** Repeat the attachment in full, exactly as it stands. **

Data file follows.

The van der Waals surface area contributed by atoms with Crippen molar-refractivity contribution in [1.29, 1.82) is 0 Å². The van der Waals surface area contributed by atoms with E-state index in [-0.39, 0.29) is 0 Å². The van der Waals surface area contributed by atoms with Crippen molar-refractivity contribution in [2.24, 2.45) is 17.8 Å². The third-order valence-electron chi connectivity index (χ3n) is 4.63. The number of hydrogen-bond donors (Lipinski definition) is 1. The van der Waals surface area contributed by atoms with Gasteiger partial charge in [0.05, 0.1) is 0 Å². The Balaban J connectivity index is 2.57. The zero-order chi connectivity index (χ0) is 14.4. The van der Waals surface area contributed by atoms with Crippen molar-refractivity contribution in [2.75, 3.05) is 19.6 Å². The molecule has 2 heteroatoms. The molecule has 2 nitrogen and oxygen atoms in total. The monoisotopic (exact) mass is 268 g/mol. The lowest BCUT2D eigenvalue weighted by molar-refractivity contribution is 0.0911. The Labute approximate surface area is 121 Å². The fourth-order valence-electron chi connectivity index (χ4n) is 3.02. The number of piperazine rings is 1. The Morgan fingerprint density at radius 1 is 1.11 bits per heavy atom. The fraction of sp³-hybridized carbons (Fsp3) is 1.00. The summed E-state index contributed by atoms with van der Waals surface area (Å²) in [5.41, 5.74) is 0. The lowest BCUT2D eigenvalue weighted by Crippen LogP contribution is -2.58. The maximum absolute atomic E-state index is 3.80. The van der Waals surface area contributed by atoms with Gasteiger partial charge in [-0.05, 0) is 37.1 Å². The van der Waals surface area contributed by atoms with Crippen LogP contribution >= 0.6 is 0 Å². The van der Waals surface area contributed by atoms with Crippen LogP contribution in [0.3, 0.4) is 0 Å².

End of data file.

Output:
The van der Waals surface area contributed by atoms with Crippen molar-refractivity contribution in [1.29, 1.82) is 0 Å². The van der Waals surface area contributed by atoms with E-state index in [-0.39, 0.29) is 0 Å². The van der Waals surface area contributed by atoms with Crippen molar-refractivity contribution in [2.24, 2.45) is 17.8 Å². The third-order valence-electron chi connectivity index (χ3n) is 4.63. The number of hydrogen-bond donors (Lipinski definition) is 1. The van der Waals surface area contributed by atoms with Gasteiger partial charge in [0.05, 0.1) is 0 Å². The Balaban J connectivity index is 2.57. The zero-order chi connectivity index (χ0) is 14.4. The van der Waals surface area contributed by atoms with Crippen molar-refractivity contribution in [2.75, 3.05) is 19.6 Å². The molecule has 2 heteroatoms. The molecule has 2 nitrogen and oxygen atoms in total. The monoisotopic (exact) mass is 268 g/mol. The lowest BCUT2D eigenvalue weighted by molar-refractivity contribution is 0.0911. The Labute approximate surface area is 121 Å². The fourth-order valence-electron chi connectivity index (χ4n) is 3.02. The number of piperazine rings is 1. The Morgan fingerprint density at radius 1 is 1.11 bits per heavy atom. The fraction of sp³-hybridized carbons (Fsp3) is 1.00. The summed E-state index contributed by atoms with van der Waals surface area (Å²) in [5.41, 5.74) is 0. The lowest BCUT2D eigenvalue weighted by Crippen LogP contribution is -2.58. The maximum absolute atomic E-state index is 3.80. The van der Waals surface area contributed by atoms with Gasteiger partial charge in [-0.05, 0) is 37.1 Å². The van der Waals surface area contributed by atoms with Crippen LogP contribution >= 0.6 is 0 Å². The van der Waals surface area contributed by atoms with Crippen LogP contribution in [0.3, 0.4) is 0 Å².